Crims are still shooting at each other, though, but that’s another story altogether.

    If a former rough and tumble penal colony proud of its history of “fair-go for everyone” democracy can bring in sensible lawful gun controls, why can’t the US?

    Definitely has to do with that sliuppery old 2nd Amendment and the ambiguous nature of the wording, the bizarre gun culture rampant in the US, and the (correct) claim by the gun lobby that the courts have ruled that it REALLY is an individual right.

    But John’s right … it WAS written for a different time, and the framers of the US constitution didn’t have a crystal ball, sadly, nor were they possessed of particularly good grammar.

    It might even be the most hotly debated piece of crap grammar in the history of the English language.

    But whatever it is, it has certainly left the gun lobby (and many otherwise normal Americans) with a tenuous grasp on
    reality in regard to the current circumstances of the US when it comes to gun ownership and the number of firearms drifting around the community, and the ease with which they are available – legally or illegally.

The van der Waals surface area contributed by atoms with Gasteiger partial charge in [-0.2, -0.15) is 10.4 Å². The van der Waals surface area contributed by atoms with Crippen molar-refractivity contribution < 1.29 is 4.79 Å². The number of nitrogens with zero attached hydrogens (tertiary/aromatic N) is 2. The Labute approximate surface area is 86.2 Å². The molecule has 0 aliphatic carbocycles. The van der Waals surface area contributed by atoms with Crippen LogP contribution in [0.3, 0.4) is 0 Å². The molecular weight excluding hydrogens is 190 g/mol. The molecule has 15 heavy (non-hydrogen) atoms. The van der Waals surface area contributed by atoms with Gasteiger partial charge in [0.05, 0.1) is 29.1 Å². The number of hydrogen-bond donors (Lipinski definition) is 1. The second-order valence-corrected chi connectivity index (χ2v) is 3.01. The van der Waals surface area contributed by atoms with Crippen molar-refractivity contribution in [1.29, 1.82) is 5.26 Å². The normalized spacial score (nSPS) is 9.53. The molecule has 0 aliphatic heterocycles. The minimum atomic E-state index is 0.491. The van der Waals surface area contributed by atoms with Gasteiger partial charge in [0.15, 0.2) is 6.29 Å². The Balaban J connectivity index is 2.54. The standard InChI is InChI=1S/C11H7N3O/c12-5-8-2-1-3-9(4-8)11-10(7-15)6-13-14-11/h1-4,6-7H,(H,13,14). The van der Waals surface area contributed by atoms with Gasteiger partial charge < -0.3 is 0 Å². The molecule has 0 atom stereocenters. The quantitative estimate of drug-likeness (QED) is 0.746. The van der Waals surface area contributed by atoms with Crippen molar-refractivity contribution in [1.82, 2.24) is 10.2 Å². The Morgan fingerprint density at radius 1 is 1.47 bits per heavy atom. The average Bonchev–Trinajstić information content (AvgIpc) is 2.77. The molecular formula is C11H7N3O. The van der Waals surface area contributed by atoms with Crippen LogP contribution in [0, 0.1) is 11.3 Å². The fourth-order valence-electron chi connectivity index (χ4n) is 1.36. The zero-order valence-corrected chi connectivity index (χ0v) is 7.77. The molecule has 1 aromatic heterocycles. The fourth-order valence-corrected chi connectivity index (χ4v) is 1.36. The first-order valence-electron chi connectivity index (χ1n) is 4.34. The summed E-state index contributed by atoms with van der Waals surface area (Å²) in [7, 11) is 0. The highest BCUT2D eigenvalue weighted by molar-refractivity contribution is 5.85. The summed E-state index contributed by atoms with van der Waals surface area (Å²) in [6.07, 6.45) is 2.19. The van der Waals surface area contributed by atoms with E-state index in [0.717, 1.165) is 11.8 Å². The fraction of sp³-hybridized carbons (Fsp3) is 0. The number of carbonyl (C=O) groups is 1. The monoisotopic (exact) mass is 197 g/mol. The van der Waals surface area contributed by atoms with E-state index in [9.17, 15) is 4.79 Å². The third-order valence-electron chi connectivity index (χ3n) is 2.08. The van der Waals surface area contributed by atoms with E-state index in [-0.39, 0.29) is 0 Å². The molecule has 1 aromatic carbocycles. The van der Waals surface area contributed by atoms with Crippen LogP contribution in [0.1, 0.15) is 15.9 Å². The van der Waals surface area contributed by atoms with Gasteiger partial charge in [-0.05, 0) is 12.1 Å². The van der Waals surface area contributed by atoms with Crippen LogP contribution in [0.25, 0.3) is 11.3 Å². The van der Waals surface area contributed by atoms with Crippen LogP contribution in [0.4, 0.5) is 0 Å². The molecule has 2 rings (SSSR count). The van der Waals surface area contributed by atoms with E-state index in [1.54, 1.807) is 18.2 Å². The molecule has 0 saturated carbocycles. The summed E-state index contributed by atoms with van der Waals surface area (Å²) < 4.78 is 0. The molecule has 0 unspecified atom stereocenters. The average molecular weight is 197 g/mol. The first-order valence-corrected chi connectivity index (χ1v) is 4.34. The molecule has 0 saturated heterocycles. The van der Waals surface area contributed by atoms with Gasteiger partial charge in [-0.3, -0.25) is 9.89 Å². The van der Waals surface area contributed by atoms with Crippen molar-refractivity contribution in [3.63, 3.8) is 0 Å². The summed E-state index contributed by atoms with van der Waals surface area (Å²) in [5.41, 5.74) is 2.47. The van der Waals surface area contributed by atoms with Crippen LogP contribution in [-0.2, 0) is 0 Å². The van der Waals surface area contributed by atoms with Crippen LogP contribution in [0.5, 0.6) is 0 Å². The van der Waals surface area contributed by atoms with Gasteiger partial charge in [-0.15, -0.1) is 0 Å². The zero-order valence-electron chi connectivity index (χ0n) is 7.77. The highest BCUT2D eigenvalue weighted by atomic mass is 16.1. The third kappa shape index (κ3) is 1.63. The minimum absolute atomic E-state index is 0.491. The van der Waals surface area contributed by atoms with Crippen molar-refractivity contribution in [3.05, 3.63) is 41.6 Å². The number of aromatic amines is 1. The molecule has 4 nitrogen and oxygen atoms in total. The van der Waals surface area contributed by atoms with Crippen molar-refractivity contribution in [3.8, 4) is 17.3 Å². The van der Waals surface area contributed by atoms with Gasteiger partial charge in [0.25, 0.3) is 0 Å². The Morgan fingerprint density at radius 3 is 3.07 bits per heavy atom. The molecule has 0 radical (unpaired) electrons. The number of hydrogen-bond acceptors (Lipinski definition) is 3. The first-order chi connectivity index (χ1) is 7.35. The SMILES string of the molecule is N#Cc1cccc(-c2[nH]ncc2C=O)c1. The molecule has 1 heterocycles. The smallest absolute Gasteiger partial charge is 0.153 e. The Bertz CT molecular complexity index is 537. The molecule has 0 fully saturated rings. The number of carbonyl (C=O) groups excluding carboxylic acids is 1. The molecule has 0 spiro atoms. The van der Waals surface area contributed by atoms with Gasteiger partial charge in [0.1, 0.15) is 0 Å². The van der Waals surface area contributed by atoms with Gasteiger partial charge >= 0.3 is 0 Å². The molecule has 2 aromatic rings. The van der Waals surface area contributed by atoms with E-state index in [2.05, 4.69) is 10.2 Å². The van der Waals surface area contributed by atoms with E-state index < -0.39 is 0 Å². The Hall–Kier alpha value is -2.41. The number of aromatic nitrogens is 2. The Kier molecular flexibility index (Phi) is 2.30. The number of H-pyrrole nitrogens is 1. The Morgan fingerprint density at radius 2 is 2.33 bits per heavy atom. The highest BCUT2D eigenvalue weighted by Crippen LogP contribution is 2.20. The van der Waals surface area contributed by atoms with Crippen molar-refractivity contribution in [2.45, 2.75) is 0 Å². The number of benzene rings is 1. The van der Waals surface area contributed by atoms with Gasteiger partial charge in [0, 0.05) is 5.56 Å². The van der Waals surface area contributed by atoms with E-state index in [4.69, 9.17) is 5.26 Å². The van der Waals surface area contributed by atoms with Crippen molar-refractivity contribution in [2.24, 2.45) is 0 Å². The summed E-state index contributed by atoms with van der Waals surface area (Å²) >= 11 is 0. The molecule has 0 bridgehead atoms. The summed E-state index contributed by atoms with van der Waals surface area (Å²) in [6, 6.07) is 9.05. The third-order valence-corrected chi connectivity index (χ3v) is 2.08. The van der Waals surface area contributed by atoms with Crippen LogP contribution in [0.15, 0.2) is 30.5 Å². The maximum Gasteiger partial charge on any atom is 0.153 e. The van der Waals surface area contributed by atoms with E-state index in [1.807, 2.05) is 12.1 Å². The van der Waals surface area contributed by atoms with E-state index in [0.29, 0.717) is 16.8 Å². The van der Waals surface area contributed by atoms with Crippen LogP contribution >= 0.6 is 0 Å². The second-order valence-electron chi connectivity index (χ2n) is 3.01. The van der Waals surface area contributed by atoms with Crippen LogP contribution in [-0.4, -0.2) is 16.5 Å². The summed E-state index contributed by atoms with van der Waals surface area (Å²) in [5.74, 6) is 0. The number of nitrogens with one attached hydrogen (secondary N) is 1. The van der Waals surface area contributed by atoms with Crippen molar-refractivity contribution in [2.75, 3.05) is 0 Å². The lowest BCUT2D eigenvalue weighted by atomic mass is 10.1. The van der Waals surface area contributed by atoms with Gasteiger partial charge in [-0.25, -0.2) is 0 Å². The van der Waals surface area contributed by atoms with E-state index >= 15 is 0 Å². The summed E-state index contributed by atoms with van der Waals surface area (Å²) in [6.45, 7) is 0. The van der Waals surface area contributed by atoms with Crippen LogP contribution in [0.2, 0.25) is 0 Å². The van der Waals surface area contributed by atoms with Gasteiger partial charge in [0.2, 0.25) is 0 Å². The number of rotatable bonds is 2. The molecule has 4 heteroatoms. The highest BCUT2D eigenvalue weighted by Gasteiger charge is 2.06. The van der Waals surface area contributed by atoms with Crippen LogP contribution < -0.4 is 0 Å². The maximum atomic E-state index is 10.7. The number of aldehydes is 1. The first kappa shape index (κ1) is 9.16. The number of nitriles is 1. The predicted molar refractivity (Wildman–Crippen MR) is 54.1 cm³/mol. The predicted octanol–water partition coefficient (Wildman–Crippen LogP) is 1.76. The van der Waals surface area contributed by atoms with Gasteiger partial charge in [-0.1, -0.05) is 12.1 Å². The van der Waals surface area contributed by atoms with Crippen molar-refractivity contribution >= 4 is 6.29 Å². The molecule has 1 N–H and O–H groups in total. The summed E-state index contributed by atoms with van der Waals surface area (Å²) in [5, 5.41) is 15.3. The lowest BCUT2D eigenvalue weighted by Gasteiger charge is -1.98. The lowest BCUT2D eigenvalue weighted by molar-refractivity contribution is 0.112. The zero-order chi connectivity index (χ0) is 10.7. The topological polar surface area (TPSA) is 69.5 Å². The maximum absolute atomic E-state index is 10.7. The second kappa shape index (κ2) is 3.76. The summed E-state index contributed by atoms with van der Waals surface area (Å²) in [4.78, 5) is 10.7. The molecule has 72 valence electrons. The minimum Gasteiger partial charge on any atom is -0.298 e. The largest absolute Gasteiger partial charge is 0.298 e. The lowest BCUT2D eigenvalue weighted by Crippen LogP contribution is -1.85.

Certainly time to close that old gun-show loophole.

    But for those hoping for meaningful change to gun laws in the US, I wouldn’t be holding your breath.

    My prediction from the outside looking in (and yes, these things reported from the US are huge stories in other countries and leave most of us scratching our heads because we don’t really believe it has anything to do with liberty and freedom) is this: there will be another long period of navel gazing and hand-wringing, then everyone will decide once again to do nothing … because no American politician with the power to do something has the balls to do it.

    Sad but true.

    One day you’ll all wake up to yourselves, but that time is probably a very long way off.

    As for rights … how about the right to send your precious child off to school without them coming home in a box.